Toward the Year 2000
Author: Ronald M. Baecker
The effectiveness of the user-computer interface has become increasingly important as computer systems have become useful tools for persons not trained in computer science. In fact, the interface is often the most important factor in the success or failure of any computer system. Dealing with the numerous subtly interrelated issues and technical, behavioral, and aesthetic considerations consumes a large and increasing share of development time and a corresponding percentage of the total code for any given application. A revision of one of the most successful books on human-computer interaction, this compilation gives students, researchers, and practitioners an overview of the significant concepts and results in the field and a comprehensive guide to the research literature. Like the first edition, this book combines reprints of key research papers and case studies with synthesizing survey material and analysis by the editors. It is significantly reorganized, updated, and enhanced; over 90% of the papers are new. An invaluable resource for systems designers, cognitive scientists, computer scientists, managers, and anyone concerned with the effectiveness of user-computer interfaces, it is also designed for use as a primary or supplementary text for graduate and advanced undergraduate courses in human-computer interaction and interface design. Human computer interaction--historical, intellectual, and social Developing interactive systems, including design, evaluation methods, and development tools The interaction experience, through a variety of sensory modalities including vision, touch, gesture, audition, speech, and language Theories of information processing and issues of human-computer fit and adaptation
Author: Judith S. Olson,Wendy A. Kellogg
Publisher: Springer Science & Business
This textbook brings together both new and traditional research methods in Human Computer Interaction (HCI). Research methods include interviews and observations, ethnography, grounded theory and analysis of digital traces of behavior. Readers will gain an understanding of the type of knowledge each method provides, its disciplinary roots and how each contributes to understanding users, user behavior and the context of use. The background context, clear explanations and sample exercises make this an ideal textbook for graduate students, as well as a valuable reference for researchers and practitioners. 'It is an impressive collection in terms of the level of detail and variety.' (M. Sasikumar, ACM Computing Reviews #CR144066)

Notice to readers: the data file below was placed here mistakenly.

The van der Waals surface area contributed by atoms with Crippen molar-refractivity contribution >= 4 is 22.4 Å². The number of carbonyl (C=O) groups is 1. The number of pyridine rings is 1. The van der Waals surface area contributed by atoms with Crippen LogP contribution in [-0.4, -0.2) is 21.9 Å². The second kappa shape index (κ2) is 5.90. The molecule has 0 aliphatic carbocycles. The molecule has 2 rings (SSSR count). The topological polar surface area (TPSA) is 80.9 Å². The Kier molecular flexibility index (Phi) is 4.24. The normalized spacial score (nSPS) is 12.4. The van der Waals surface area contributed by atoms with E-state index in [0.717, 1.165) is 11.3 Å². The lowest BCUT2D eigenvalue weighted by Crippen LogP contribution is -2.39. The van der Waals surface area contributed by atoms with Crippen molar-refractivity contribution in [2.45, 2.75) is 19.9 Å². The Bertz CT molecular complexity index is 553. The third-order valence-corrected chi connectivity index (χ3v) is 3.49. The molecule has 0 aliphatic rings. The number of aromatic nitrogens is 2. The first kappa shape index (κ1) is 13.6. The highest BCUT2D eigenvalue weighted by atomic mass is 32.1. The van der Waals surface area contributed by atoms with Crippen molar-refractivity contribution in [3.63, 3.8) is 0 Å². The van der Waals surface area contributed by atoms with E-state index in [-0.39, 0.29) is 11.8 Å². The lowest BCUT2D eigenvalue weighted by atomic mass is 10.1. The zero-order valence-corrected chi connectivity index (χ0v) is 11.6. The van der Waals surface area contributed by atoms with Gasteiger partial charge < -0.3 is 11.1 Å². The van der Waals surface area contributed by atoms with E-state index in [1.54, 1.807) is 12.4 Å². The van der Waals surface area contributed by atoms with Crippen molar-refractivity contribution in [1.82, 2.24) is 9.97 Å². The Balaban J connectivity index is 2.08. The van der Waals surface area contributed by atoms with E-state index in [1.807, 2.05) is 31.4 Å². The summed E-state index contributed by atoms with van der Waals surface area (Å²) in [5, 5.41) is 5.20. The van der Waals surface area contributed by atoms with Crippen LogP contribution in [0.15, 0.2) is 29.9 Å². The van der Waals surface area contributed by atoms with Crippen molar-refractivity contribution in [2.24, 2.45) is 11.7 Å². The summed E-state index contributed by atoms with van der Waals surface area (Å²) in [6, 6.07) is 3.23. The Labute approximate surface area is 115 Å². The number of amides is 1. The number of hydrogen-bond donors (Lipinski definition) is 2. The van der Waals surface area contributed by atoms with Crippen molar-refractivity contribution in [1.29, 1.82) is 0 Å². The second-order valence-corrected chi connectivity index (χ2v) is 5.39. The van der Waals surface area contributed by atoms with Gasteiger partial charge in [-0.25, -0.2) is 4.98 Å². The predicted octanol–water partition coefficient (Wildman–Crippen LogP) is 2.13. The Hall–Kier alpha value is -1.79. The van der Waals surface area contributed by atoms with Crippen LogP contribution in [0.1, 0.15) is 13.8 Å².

Research, Development, New Tools and Methods
Author: José A. Macías,Antoni Granollers Saltiveri,Pedro Miguel Latorre Andrés
Publisher: Springer Science & Business Media
This book comprises a variety of breakthroughs and recent advances on Human– Computer Interaction (HCI) intended for both researchers and practitioners. Topics addressed here can be of interest for those people searching for last trends involving such a growing discipline. Important issues concerning this book includes cutti- edge topics such as Semantic Web Interfaces, Natural Language Processing and - bile Interaction, as well as new methodological trends such as Interface-Engineering techniques, User-Centred Design, Usability, Accessibility, Development Meth- ologiesandEmotionalUserInterfaces. Theideabehindthisbookistobringtogether relevant and novel research on diverse interaction paradigms. New trends are gu- anteedaccordingtothedemandingclaimsofbothHCIresearchersandpractitioners, which encourage the explicit arrangement of new industrial and technological topics such as the previously cited Interfaces for the Semantic Web, and Mobile Interfaces, but also Multimodal Interaction, Collaborative Interfaces, End-User Development, Usability and User Interface Engineering. Chapters included in this book comprise a selection of top high-quality papers from Interaccion ́ 2007, which is the most important HCI conference sponsored by AIPO (the Spanish HCI Association). Papers were selected from a ranking - tained through double-blind peer review and later meta-review processes, cons- ering the best evaluated paper from both the review and presentation session. Such a paper selection constitutes only 33% of the papers published in the conference proceedings. We would like to thank the reviewers for their effort in revising the chapters included in this publication, namely Silvia T. Acuna, ̃ Sandra Baldasarri, Crescencio Bravo, Cesar A.
Author: Panayiotis Zaphiris,Sri Kurniawan
Publisher: IGI Global